In the asset-management industry, reputation is everything.
A mutual-fund manager might have a fantastic strategy, but without a steady stream of cash flowing in to set up the position, returns may come in weaker than expected. That, in turn, could lead some investors to lose confidence that the concept was ever great in the first place.
That, in a nutshell, is what happened to Franklin Resources Inc. over the last several years. The company has been stuck near $700 billion in assets under management for the past 18 months, down from a peak of $921 billion in mid-2014, while its competitors have grown steadily.
Moody’s Investors Service downgraded Franklin’s credit rating in mid-2018 and last year “expressed concern that Franklin’s reputation for global/international strategies and solid relative investment performance has been undermined.”
That’s not quite a death knell, but it’s close.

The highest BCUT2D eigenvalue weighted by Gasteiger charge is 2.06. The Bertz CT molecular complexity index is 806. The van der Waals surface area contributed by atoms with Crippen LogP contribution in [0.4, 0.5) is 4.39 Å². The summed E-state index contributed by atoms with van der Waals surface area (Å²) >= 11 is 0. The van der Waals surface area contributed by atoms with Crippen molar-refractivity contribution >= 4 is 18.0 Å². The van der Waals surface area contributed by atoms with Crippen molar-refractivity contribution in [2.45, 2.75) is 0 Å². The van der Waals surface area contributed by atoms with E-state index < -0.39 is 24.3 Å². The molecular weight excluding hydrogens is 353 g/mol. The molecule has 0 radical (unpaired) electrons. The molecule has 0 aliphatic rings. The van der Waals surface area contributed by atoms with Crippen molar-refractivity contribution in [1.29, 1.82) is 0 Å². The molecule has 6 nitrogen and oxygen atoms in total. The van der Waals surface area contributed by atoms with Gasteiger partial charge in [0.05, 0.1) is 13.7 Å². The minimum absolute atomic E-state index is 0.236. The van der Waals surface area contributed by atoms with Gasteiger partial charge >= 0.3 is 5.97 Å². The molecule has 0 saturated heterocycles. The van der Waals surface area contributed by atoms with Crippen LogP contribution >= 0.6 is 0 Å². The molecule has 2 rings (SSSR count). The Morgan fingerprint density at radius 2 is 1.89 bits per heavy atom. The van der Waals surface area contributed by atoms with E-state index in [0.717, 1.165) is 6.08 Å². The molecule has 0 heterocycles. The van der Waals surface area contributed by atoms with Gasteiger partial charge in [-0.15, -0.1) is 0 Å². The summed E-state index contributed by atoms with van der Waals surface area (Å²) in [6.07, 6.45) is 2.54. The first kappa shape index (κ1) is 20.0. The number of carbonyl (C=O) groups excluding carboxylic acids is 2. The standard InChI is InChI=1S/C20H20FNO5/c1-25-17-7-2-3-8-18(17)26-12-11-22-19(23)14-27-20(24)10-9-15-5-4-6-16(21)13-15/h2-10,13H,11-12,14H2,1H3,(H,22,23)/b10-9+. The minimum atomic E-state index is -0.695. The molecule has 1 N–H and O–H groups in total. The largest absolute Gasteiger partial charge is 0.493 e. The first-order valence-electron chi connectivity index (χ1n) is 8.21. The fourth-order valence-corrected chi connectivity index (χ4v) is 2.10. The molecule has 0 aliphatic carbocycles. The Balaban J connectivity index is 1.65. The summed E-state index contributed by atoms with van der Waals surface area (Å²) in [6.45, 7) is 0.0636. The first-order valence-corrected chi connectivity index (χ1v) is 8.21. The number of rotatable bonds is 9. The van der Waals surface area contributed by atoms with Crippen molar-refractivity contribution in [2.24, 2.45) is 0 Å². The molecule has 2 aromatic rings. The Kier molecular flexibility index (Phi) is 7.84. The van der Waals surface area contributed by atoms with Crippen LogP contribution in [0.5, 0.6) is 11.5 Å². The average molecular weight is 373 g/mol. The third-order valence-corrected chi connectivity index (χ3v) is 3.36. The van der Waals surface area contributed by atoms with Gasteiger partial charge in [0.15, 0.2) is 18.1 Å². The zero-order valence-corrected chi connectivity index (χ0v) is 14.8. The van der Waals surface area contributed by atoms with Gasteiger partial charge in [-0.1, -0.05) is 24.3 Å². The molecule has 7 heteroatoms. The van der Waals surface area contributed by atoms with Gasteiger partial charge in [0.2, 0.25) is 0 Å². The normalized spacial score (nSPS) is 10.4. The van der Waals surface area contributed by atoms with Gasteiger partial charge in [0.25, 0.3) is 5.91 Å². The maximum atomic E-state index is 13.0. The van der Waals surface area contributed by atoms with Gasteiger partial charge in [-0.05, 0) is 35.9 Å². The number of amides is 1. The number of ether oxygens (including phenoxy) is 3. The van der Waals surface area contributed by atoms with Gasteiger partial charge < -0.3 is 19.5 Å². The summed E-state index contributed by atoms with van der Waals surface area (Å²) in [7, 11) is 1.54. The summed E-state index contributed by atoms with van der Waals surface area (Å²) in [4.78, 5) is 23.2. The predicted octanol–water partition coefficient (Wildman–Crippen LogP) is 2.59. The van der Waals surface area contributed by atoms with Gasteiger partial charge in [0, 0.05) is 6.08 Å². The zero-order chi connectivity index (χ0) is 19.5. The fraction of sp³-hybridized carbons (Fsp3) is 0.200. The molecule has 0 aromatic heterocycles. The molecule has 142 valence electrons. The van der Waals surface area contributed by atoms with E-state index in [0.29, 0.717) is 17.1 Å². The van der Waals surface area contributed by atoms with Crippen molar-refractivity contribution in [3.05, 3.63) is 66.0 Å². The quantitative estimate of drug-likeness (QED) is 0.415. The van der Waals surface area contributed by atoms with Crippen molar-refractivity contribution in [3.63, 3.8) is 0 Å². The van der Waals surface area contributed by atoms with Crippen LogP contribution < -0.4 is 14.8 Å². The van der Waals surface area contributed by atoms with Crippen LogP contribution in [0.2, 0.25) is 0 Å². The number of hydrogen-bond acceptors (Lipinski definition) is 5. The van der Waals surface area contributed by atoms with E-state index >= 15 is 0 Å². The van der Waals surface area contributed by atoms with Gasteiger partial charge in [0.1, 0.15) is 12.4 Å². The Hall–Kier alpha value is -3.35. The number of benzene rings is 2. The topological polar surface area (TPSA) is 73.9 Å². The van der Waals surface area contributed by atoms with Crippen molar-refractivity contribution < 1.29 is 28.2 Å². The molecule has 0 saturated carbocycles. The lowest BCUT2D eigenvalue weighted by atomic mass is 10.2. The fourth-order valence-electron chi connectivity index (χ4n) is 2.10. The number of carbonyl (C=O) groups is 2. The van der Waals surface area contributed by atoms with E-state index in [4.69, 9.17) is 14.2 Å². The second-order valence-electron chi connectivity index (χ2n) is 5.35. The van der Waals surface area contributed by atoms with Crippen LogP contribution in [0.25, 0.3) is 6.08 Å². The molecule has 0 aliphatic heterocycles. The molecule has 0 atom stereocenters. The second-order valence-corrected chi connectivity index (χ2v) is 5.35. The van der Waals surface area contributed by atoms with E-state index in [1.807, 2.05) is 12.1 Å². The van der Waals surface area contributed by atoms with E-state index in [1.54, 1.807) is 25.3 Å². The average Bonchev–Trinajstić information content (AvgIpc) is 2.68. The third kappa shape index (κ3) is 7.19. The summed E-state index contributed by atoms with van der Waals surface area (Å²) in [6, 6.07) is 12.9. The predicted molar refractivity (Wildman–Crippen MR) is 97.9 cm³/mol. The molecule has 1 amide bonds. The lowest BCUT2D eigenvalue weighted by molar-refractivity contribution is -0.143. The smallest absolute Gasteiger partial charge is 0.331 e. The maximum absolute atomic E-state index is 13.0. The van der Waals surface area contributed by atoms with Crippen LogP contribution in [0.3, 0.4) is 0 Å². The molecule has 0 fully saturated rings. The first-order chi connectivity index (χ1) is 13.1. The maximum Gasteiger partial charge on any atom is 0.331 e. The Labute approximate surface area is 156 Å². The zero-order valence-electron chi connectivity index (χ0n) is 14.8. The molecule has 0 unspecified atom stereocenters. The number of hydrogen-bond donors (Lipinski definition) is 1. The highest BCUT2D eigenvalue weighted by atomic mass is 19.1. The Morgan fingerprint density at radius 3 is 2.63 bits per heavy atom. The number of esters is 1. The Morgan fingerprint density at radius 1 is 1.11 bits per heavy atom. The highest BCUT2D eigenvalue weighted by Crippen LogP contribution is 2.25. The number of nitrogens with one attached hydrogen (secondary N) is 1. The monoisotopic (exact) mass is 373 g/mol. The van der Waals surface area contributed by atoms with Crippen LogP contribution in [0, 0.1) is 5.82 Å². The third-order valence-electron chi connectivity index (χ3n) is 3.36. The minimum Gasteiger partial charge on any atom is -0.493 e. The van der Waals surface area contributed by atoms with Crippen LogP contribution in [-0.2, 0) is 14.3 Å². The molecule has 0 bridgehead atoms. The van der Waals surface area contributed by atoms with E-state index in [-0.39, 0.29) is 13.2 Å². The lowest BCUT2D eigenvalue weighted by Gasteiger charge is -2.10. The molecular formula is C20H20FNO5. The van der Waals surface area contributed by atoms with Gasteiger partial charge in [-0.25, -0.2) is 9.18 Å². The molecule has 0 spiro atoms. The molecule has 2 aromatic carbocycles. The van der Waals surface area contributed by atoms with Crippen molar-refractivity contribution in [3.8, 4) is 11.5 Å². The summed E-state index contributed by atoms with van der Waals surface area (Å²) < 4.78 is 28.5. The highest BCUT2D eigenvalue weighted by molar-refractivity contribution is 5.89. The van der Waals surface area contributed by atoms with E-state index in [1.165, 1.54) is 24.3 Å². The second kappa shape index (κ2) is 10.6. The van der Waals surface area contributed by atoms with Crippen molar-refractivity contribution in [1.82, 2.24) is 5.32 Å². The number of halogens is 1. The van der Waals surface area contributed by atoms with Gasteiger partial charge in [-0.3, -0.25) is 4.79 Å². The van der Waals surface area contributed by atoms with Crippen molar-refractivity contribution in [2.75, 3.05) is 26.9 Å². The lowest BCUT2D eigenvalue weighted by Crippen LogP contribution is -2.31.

What to Do?
Faced with that grim reality, Franklin made the obvious move: It got bigger in a hurry. On Tuesday, it announced an agreement to acquire asset manager Legg Mason Inc. for almost $4.5 billion.
The deal would create a $1.5 trillion behemoth whose size trails only BlackRock Inc., Vanguard Group Inc., Fidelity Investments, Capital Group Cos. and Amundi Asset Management among “independent asset managers,” according to Willis Towers Watson data cited by Franklin.
It would leap ahead of Invesco Ltd and T. Rowe Price Group Inc. in this arms race. (The ranking format conspicuously excludes investing giants tied to Wall Street banks like Goldman Sachs Group Inc. and JPMorgan Chase & Co., or those affiliated with insurers, like Allianz Group and Prudential Financial.)
At first glance, the takeaway is that the entire asset-management industry is consolidating because of the rise in passive, low-cost index funds, and Franklin’s move is just the latest example.
While that’s true, the combination of these two firms in particular suggests that in the current investing landscape, fund companies can either choose to be the biggest, or they can elect to remain small, nimble and specialized, but falling somewhere in the middle is purgatory.